The number of gut infections in the U.K. dropped during the early months of the COVID-19 pandemic, with outbreaks reduced by more than half. The change was likely driven by various factors, from better hygiene to changes in people's willingness to get medical attention.

Gastrointestinal (GI) infections are considered an important cause of mortality and morbidity globally, the researchers of a new study published in the BMJ Open noted. In England, it is estimated that there are more than 17 million cases of GI infections each year.

For their work, the researchers sought to find how the early months of the pandemic may have affected GI infections in the U.K., the British Medical Journal (The BMJ) said in a news release.

The researchers looked at data from seven U.K. Health Security Agency (UKHSA) surveillance systems collected from Jan. 1 to Aug. 2, 2020, and compared them to historical data. They divided the data into seven pandemic phases: pre-outbreak, early outbreak, pre-lockdown, early lockdown, late lockdown, lockdown easing and further easing. Data included organisms Shiga-toxin producing E.coli, norovirus, non-typhoidal Salmonella and Campylobacter among others.

They found that there was a whopping 52% decrease in GI outbreaks during the first six months of 2020 compared to the five-year average (2015-2019). Specifically, cases were still quite similar during the pre-outbreak phase but dropped by 22% during the early outbreak phase. This was much lower by 87% during the late lockdown phase and remained low during the rest of the COVID-19 response period.

They also found a 34% decrease in laboratory-confirmed cases. Even if the infections began to increase again starting from week 16, which was during the lockdown easing phase, the number was still much lower compared to the five-year average. These decreases were observed across all age groups and both sexes, the researchers noted.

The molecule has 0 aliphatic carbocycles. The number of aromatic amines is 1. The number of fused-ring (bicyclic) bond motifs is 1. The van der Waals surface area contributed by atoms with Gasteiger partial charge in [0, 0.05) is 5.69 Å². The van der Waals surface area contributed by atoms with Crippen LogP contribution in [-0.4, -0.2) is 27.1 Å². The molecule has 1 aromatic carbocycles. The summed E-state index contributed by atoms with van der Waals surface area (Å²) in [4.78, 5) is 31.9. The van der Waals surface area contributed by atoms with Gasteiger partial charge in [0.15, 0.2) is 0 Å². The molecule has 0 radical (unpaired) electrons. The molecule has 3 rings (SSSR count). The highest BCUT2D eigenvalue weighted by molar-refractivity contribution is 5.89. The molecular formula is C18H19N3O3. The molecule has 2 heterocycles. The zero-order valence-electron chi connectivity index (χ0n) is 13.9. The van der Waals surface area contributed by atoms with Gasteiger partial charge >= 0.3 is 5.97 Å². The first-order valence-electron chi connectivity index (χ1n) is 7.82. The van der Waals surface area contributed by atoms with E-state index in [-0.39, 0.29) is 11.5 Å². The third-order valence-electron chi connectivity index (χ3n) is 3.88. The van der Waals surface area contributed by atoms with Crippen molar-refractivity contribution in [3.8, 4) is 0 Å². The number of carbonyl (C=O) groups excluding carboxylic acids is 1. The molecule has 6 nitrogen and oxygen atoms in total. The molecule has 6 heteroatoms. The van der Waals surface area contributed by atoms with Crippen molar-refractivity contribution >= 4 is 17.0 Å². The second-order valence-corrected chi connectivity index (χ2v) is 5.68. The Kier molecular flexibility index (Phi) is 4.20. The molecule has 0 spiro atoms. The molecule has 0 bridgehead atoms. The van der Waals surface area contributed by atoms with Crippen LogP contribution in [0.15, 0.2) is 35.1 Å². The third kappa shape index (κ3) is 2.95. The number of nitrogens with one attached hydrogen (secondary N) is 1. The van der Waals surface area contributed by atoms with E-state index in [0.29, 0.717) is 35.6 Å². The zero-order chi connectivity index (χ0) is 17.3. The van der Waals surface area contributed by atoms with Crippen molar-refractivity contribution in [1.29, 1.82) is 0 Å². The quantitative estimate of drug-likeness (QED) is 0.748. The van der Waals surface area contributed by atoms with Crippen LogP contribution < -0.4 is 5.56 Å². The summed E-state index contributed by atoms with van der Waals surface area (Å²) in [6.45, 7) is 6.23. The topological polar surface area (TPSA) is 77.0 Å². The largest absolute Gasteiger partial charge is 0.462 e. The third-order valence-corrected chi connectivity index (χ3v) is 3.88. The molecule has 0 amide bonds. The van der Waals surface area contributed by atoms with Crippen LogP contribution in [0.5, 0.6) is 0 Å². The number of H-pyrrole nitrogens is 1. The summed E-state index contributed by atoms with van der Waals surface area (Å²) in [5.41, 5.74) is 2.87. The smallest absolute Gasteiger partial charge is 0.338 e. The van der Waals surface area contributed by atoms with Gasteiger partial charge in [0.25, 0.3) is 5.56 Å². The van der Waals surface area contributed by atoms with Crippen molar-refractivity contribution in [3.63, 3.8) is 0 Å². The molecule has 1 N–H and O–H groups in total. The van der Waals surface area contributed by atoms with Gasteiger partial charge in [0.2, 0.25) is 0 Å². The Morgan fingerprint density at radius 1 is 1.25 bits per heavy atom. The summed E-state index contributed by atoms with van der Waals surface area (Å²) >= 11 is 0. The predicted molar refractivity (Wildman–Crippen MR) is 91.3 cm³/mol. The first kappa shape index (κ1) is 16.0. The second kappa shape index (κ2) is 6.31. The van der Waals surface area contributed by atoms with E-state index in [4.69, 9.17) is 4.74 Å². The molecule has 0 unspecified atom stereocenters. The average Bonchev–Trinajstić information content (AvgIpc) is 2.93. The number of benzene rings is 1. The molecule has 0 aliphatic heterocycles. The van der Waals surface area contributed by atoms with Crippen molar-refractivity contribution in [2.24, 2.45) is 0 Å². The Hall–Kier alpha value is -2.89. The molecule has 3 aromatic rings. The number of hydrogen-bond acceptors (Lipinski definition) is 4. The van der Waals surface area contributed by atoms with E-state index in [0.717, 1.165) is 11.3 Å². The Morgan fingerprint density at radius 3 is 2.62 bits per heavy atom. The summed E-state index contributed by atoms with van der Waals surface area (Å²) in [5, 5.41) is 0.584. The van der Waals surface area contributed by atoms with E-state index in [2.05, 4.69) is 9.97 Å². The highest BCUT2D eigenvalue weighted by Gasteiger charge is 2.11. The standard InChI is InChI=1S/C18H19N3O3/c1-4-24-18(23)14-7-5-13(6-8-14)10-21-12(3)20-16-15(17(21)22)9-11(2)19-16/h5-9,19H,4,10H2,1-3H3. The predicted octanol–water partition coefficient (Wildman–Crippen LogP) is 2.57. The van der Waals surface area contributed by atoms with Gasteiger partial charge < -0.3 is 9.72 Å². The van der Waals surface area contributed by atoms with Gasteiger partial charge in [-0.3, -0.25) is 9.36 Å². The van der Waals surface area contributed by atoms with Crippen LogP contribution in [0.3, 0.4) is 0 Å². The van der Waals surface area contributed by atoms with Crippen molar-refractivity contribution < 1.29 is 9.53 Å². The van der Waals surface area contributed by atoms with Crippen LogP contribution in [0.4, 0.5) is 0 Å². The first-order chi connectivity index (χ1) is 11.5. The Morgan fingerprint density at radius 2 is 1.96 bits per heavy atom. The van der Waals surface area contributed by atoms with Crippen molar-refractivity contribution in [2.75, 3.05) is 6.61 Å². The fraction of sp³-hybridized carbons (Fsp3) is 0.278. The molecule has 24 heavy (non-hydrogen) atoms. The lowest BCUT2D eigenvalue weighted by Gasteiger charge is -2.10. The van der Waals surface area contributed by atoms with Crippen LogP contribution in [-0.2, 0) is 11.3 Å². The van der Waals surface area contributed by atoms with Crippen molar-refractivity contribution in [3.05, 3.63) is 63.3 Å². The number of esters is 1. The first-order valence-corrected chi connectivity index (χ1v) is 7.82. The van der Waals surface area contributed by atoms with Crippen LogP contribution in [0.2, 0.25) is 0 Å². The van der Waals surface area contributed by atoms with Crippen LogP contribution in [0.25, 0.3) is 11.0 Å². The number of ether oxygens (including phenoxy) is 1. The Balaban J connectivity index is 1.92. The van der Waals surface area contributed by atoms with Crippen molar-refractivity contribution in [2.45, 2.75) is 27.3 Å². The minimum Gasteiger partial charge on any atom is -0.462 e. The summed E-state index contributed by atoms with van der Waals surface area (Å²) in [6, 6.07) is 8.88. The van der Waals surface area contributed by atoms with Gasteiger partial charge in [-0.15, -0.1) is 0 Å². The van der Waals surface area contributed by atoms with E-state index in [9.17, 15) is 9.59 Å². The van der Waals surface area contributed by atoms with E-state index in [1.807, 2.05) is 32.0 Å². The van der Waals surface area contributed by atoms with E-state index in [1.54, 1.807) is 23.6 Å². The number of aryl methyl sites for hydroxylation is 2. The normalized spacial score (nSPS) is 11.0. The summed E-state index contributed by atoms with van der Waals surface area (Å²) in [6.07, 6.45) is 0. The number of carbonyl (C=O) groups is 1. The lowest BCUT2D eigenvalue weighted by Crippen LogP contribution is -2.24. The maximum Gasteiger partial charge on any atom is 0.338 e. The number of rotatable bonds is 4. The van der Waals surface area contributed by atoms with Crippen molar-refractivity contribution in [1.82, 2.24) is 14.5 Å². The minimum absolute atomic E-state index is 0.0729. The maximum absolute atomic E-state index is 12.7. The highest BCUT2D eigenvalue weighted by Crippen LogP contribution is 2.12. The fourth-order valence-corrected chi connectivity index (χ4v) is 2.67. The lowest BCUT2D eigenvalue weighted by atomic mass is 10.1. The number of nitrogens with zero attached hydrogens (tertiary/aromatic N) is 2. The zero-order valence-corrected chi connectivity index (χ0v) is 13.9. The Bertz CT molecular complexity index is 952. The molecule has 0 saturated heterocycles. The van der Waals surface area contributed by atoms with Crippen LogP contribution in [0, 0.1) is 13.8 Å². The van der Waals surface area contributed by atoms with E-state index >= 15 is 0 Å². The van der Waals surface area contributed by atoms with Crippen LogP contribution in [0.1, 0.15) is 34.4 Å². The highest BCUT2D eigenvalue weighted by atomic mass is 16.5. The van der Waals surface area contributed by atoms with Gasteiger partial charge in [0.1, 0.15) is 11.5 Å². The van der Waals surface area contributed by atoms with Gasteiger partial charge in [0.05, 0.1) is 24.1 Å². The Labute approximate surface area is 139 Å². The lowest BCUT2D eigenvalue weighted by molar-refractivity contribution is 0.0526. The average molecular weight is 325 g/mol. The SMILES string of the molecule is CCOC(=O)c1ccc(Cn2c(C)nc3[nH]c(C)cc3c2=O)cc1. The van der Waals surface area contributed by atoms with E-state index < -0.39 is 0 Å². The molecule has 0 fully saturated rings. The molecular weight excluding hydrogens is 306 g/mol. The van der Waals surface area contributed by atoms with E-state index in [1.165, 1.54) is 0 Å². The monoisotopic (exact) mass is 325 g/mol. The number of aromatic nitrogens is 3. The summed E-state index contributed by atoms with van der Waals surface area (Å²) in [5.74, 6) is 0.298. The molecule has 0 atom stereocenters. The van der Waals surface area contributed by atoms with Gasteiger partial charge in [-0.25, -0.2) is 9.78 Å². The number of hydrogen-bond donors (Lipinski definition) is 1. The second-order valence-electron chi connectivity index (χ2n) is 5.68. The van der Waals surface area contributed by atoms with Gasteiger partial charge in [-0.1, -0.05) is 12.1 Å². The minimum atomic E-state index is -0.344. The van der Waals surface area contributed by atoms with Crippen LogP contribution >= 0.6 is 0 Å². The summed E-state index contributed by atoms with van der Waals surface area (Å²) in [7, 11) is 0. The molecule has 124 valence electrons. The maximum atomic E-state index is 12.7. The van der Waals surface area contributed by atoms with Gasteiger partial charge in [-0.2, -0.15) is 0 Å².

According to the researchers, the trend could be explained by multiple factors. For one, there was a change in people's willingness to seek medical attention.

"Health seeking behavior changed substantially, with attendances decreasing prior to lockdown across all indicators," the researchers wrote.

Factors such as consultations, emergency care attendance calls to the 111 helpline regarding gastroenteritis and diarrhea/vomiting were lower than what was logged in 2019, the BMJ noted. Even if they eventually increased, they were still lower than the figures from 2019. Google searches related to such illnesses also dropped by weeks 11 and 13, while searches for "hand washing" and "disinfection" increased.

Still, it's likely that there was a "true decrease" because of the public health control measures that people adopted, the researchers said. Although transmission may vary depending on the pathogen, GI pathogens tend to be transmitted via contact with infected people, animals or contaminated surfaces, or by consuming contaminated food or drinks. In response to COVID-19, control measures included proper hand hygiene, social distancing and reducing social contact.

"This suggests that if some of these changes in behavior such as improved hand hygiene were maintained, then we could potentially see sustained reductions in the burden of GI illness," they wrote.

Overall, the researchers' work shows the marked effect of the pandemic on GI infections. That said, the researchers noted that they only looked at the first six months of the pandemic. Further analysis will have a look at the effect during further phases, such as during the relaxation of social distancing measures and the "usual winter outbreak period.